The idea is to secure as many cards as possible, preferably of high value, and to collect gold coins from the sheriff. All cards in front of a player are worth their face value at game's end and each gold card is worth 3 points.
The problem is that cards are easily stolen from each player. There is a way to protect them, however. If a player manages to collect three cards of the same suit in front him, they are all three protected and cannot be stolen. Thus, the timing of one's attacks and playing of melds is critical so one can collect two or three cards in one turn and protect his cards.
The game ends once the deck has been cycled through twice. The player with the greatest value of cards and coins face-up before him is the victor. Cards in the hand at game's end are worthless.
I've played numerous times and find the game consistently entertaining and challenging. Which cards to collect, how long to hold them, and the timing of one's thefts are all critical decisions. Further, the actions of your opponents, as well as the cards available in the drafting row, often force you to alter your strategies. I always find this 'forced alteration of strategies' to be a good thing as it usually prevents a game from becoming stale and forces players to adapt to various conditions as they arise during the game. It also tends to prevent the tactic of doggedly pursuing one strategy from beginning to end.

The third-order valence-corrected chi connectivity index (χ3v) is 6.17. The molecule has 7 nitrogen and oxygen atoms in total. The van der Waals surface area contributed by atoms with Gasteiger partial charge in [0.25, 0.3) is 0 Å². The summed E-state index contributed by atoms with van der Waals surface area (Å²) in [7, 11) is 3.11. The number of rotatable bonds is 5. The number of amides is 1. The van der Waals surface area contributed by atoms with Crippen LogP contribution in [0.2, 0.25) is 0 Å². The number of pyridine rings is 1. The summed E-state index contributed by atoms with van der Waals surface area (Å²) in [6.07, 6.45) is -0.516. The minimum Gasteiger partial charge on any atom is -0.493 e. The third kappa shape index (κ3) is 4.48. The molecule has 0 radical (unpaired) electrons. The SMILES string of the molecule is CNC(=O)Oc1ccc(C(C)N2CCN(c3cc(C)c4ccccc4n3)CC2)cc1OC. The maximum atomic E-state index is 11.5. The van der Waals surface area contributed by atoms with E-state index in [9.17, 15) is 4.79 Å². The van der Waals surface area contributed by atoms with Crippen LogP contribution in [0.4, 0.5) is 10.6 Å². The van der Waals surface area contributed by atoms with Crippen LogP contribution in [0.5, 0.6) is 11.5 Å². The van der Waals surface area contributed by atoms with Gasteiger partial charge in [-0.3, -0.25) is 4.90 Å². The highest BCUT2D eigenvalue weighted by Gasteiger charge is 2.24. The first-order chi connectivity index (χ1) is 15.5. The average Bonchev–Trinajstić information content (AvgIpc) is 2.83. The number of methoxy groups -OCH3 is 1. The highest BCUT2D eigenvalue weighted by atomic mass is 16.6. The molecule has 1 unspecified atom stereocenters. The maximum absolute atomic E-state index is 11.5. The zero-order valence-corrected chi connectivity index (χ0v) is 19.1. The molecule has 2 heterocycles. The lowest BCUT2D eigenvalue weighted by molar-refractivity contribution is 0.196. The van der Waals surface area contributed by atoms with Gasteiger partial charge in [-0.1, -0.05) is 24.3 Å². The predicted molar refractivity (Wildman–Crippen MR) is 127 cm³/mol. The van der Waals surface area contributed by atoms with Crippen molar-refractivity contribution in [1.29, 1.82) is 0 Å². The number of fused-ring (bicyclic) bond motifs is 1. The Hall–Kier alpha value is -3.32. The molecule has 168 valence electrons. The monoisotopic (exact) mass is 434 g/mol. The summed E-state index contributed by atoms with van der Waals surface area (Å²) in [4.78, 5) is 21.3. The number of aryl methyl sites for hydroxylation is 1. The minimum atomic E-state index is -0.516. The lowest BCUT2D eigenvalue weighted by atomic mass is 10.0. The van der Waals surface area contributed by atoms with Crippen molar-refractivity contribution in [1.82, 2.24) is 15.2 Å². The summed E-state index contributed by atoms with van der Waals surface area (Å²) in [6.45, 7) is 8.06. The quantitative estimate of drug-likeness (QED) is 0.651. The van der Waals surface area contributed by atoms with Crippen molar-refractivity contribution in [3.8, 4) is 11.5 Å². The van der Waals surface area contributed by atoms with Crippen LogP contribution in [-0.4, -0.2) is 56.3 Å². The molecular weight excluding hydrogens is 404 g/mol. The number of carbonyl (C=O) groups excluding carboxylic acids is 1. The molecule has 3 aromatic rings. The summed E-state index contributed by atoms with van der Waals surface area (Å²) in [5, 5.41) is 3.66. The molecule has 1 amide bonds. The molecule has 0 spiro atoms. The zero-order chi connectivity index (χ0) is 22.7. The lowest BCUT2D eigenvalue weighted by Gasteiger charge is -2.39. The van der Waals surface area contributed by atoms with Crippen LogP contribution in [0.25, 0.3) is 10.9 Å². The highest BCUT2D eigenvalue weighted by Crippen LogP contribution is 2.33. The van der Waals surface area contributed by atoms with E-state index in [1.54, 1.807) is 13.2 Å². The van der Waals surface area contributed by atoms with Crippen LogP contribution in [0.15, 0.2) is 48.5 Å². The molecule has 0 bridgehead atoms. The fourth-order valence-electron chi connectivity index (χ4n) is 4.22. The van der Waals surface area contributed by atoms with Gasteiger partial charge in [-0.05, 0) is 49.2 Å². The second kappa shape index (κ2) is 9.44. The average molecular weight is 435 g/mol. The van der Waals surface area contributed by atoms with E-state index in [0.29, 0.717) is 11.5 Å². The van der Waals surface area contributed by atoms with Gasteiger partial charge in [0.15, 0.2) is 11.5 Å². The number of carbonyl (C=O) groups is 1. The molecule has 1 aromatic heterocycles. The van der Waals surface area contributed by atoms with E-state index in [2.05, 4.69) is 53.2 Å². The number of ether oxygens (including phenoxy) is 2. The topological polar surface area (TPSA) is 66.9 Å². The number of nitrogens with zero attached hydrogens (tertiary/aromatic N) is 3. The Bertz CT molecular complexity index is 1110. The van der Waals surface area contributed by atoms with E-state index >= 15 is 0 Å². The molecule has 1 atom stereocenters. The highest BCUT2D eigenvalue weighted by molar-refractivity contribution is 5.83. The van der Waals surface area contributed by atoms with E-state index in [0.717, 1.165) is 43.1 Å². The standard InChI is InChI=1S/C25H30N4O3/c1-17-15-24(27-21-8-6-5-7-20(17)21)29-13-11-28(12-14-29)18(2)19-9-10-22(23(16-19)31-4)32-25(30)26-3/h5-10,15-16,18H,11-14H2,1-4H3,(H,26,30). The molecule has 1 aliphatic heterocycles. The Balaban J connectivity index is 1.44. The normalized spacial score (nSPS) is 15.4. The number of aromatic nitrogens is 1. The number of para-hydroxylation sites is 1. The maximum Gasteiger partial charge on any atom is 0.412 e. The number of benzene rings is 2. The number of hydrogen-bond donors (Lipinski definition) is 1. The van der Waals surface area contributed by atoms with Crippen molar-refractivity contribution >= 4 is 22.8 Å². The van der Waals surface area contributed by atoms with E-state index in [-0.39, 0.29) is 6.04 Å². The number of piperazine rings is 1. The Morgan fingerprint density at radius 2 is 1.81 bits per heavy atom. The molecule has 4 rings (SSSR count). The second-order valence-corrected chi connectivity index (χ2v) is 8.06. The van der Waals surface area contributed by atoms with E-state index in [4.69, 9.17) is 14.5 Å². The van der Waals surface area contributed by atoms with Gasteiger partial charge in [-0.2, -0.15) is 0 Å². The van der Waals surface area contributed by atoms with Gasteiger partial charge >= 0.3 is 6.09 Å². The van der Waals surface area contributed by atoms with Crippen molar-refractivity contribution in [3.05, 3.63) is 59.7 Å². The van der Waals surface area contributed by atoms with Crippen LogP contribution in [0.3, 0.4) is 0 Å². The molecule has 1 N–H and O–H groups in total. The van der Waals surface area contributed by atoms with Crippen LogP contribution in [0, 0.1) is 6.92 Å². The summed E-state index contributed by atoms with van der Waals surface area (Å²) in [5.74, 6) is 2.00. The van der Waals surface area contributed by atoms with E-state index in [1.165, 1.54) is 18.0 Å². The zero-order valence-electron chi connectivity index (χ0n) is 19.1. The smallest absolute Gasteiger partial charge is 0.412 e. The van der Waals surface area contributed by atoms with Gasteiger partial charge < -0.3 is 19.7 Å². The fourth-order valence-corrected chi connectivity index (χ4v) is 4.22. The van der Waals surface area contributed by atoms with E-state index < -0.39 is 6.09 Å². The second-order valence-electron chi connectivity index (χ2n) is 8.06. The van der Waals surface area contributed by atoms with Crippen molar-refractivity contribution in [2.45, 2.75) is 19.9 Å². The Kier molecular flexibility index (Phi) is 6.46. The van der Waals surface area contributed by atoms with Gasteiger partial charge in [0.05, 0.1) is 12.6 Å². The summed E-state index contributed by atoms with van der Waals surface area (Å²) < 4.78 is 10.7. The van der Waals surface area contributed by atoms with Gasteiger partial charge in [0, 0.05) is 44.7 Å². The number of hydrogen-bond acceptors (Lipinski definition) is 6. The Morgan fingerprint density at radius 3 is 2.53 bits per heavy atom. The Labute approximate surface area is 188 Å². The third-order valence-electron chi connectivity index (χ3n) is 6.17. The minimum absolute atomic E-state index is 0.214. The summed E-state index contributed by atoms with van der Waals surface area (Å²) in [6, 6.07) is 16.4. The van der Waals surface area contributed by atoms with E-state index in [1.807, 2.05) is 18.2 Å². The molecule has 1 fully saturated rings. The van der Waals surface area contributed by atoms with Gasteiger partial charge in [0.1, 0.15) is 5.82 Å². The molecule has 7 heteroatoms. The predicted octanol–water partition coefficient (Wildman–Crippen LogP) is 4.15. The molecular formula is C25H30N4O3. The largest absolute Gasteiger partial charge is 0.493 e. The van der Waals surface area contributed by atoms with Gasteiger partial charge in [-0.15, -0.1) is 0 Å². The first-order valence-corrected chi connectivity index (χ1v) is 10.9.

Admittedly, the game does have a few problems, but most are easily corrected. Six players is simply too many with only three cards in the 'drafting' row. As is, the cards you want will never be around by the time your turn arrives. The general consensus was that if being played with six players, place four or five cards in the drafting row. I have used this idea in subsequent playings with five or six players and found the results very satisfactory. Six players also causes some downtime between turns, but I, for one, don't feel this is excessive.
The game does have a potential 'kingmaker' problem as well. It's easy to envision the final player not being in contention to win but being able to steal a card from one of several players which would ultimately determine the victor. It hasn't happened in the games I've played, but it could easily occur.
In spite of this, I enjoy the feel and flow of the game. I think there are enough things to think about to keep it interesting and the hand management and timing required is both challenging and fun. I find myself continually looking for opportunities to pull it off the shelf--always a good sign. Why this game hasn't received more and better publicity surprises me. It is truly a 'treasure in the forest'.
For Britons, one of the most memorable moments in the film Robin Hood, Prince of Thieves comes right at the beginning, when Kevin Costner lands on the South Coast of England and, in his best North Midlands accent, declares to his companion "Tonight we shall sup with my father in Nottingham." Heroes of legend are not given to bragging and so it is with appropriate modesty that he omits to mention that in getting there they will set a land speed record that will last until the coming of the railway. It would be nice to be able to say that this Robin Hood is also going to set records, but I am afraid I can't. It is a run of the mill and very luck driven card game, whose theme will give it some success with a family audience, but which hasn't much to offer gamers.